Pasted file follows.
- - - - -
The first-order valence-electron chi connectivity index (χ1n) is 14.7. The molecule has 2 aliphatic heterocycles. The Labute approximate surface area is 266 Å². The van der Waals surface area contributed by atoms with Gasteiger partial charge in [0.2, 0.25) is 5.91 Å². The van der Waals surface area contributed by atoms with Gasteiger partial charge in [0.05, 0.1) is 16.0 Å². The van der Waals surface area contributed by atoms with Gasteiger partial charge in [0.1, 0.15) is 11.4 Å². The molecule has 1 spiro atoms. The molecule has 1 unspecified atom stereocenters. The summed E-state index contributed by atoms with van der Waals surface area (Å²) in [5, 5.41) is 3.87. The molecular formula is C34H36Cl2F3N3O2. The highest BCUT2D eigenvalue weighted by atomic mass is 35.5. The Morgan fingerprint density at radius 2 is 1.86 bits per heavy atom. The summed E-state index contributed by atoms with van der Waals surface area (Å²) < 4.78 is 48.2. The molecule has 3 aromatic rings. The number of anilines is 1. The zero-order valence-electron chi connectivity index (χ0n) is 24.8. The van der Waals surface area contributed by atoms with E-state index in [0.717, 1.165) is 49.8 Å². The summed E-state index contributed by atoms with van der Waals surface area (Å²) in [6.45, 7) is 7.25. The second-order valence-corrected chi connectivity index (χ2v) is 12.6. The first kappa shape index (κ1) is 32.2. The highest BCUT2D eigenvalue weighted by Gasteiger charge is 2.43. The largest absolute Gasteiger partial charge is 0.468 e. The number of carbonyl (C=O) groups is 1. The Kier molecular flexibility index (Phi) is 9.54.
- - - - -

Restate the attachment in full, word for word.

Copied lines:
The first-order valence-electron chi connectivity index (χ1n) is 14.7. The molecule has 2 aliphatic heterocycles. The Labute approximate surface area is 266 Å². The van der Waals surface area contributed by atoms with Gasteiger partial charge in [0.2, 0.25) is 5.91 Å². The van der Waals surface area contributed by atoms with Gasteiger partial charge in [0.05, 0.1) is 16.0 Å². The van der Waals surface area contributed by atoms with Gasteiger partial charge in [0.1, 0.15) is 11.4 Å². The molecule has 1 spiro atoms. The molecule has 1 unspecified atom stereocenters. The summed E-state index contributed by atoms with van der Waals surface area (Å²) in [5, 5.41) is 3.87. The molecular formula is C34H36Cl2F3N3O2. The highest BCUT2D eigenvalue weighted by atomic mass is 35.5. The Morgan fingerprint density at radius 2 is 1.86 bits per heavy atom. The summed E-state index contributed by atoms with van der Waals surface area (Å²) < 4.78 is 48.2. The molecule has 3 aromatic rings. The number of anilines is 1. The zero-order valence-electron chi connectivity index (χ0n) is 24.8. The van der Waals surface area contributed by atoms with E-state index in [0.717, 1.165) is 49.8 Å². The summed E-state index contributed by atoms with van der Waals surface area (Å²) in [6.45, 7) is 7.25. The second-order valence-corrected chi connectivity index (χ2v) is 12.6. The first kappa shape index (κ1) is 32.2. The highest BCUT2D eigenvalue weighted by Gasteiger charge is 2.43. The largest absolute Gasteiger partial charge is 0.468 e. The number of carbonyl (C=O) groups is 1. The Kier molecular flexibility index (Phi) is 9.54.